Next month Britain will celebrate seventy years of the National Health Service, though ‘celebrate’ is perhaps a misleading word to use. Most people, it’s true, do celebrate the fact that a health service free at the point of use was created in the first place and that it is still with us. But in its current state, strapped for cash and facing ever-increasing demand for its services, alarm and apprehension are perhaps more apposite terms than celebration. A report by two respected think tanks argues that we have reached the point where we all must face financial reality: if we want the NHS we claim to love so much we are going to have shoulder a much bigger tax burden to pay for it. Are you willing to pay extra taxes to save the NHS? Assuming, that is, you believe it needs “saving”.
The report was compiled by the Institute for Fiscal Studies and the Health Foundation charity and was published by the NHS Confederation. It acknowledges that, despite the evident squeeze on NHS budgets we have seen in recent years, the health service has not done anything like as badly as most other public services. They have seen real and sometimes severe cuts to their funding. But the recent increases in health spending are modest compared with the growth rates over the period since the NHS was founded in 1948. The average annual growth rate in real terms over that period was 3.7%. During the Labour governments post-1997 the annual real increase in spending rose to 6% but the financial crisis put paid to such largesse and since then the growth rate in spending has been between 1% and just over 2% a year. Hence the sense of crisis.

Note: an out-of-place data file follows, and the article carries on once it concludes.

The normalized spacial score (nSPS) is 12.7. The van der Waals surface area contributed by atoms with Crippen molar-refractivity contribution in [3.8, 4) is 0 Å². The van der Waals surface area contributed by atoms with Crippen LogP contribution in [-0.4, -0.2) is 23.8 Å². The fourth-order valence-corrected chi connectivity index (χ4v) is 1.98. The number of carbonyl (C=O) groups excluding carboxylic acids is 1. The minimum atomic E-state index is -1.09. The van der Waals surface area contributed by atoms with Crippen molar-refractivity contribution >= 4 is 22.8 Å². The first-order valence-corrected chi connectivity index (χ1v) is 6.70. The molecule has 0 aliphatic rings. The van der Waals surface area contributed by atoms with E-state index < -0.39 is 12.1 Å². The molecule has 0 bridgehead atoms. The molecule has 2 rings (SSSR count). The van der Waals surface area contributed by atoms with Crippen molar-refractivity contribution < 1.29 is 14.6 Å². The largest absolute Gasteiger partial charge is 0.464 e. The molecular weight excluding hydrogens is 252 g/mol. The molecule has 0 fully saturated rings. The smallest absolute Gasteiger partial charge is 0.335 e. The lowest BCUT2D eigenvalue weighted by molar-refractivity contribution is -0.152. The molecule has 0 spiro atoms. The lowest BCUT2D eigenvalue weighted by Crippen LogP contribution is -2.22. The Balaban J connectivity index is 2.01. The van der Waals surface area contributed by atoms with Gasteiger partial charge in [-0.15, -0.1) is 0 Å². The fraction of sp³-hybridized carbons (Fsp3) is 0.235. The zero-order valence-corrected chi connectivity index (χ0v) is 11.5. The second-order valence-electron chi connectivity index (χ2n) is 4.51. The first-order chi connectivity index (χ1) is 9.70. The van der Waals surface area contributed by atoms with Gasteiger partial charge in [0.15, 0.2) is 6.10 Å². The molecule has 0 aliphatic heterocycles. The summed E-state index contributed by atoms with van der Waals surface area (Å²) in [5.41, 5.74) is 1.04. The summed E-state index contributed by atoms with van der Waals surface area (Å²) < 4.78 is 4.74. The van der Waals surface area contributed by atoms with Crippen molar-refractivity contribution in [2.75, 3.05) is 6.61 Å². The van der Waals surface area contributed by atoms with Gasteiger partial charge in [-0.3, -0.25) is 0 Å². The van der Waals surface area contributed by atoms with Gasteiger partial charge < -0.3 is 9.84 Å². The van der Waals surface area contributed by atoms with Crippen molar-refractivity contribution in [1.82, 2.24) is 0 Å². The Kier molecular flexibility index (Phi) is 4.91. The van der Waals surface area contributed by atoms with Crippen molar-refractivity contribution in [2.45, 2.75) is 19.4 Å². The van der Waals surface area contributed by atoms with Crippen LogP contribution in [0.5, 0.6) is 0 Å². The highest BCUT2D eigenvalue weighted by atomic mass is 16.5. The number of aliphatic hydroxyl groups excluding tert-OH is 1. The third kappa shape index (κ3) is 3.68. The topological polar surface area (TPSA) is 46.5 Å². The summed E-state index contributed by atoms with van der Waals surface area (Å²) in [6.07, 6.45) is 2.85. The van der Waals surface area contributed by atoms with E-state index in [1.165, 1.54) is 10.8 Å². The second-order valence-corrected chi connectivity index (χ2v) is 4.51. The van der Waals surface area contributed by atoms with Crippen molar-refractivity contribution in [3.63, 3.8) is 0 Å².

People over 65 are the greatest users of the NHS and over the next fifteen years their numbers will increase by four million. Those over 85 the increase will be one million. During those years the pressure is bound to increase as new treatments and new (expensive) drugs come on the market. So the report concludes that spending on the NHS will need to increase by 3.3% a year just to tread water. But if we want to do something about reducing waiting times, spending more on mental health services and stopping the exodus of vital staff from the NHS, then the increase needs to be more like 4%.
And then there is the problem of social care. There is a growing consensus that social care, currently the responsibility of local authorities which have seen massive cuts in their own funding, can properly be dealt with only if it is integrated with wider health policy. Indeed Jeremy Hunt, when he dug in against Theresa May’s attempt to move him as Health Secretary earlier this year, emerged as the new secretary of state for health and social care. If social care is to be properly funded too, it’s reckoned the combined budgets would need to rise from 8.4% of national income now to 11.4%.